According to Connecticut’s Department of Children and Families,
Dear Legal Mailbag:
As the principal of a large middle school, I pride myself in running a tight ship. I want my teachers on time where they are assigned. I want my custodians to keep the building spic and span. I want my parents to keep out of my hair, and above all else, I don’t want to be surprised. Ever.
Given my admittedly inflexible personality, I was disappointed that one of my teachers did in fact surprise me, big time. The other day I received a call out of the blue from DCF asking to schedule some meetings as part of an investigation. Apparently, one of my teachers decided all on her own that the way a paraprofessional was treating a special needs child was child abuse. Given that she teaches math, I really don’t see how she is qualified to make that determination, and I was miffed that she would not consult with me before opening up this Pandora’s box.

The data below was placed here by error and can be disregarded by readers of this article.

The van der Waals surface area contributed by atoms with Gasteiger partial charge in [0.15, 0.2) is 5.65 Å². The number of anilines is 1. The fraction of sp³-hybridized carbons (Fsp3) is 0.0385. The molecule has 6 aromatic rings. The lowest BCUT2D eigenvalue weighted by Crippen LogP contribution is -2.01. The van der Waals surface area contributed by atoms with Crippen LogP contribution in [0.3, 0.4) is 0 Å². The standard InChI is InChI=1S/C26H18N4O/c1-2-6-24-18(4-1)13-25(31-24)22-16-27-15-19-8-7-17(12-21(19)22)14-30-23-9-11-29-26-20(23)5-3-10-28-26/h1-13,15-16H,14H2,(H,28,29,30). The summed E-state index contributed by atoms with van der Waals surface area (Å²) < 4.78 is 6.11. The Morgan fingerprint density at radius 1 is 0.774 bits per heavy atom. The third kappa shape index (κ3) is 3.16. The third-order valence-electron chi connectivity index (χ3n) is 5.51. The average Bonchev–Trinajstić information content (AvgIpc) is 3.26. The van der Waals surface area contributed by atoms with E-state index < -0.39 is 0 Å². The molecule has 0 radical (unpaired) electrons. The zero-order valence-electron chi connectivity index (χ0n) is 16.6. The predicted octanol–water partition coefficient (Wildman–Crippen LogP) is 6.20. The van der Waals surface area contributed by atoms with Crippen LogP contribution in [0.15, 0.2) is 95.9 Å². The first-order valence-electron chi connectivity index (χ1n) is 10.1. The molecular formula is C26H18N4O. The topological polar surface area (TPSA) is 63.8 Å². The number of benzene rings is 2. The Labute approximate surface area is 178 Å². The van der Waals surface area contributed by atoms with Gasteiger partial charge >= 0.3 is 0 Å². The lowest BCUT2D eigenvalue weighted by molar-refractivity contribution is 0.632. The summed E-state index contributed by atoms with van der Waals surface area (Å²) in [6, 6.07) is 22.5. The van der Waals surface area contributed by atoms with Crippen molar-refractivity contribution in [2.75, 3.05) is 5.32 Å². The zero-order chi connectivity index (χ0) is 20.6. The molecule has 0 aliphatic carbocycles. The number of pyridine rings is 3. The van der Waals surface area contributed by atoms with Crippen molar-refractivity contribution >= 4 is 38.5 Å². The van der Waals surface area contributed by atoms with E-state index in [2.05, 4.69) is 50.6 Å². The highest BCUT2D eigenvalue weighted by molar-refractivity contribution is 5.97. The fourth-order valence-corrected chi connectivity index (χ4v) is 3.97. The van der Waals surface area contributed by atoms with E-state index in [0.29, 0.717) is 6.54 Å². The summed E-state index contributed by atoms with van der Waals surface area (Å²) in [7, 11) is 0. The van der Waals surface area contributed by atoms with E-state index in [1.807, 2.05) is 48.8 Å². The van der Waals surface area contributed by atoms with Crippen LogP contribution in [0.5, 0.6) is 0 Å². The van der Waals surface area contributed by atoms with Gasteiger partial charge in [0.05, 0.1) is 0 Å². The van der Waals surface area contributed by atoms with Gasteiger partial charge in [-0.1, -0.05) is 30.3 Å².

I sent her an email, directing her to schedule a meeting with me. I plan to convey my disappointment and to tell her that she should talk with me first before filing a DCF report, but I don’t plan to impose any formal discipline. Nonetheless, she wrote back and asked if she can bring a union representative. That’s the last thing that I want. Can I tell her no?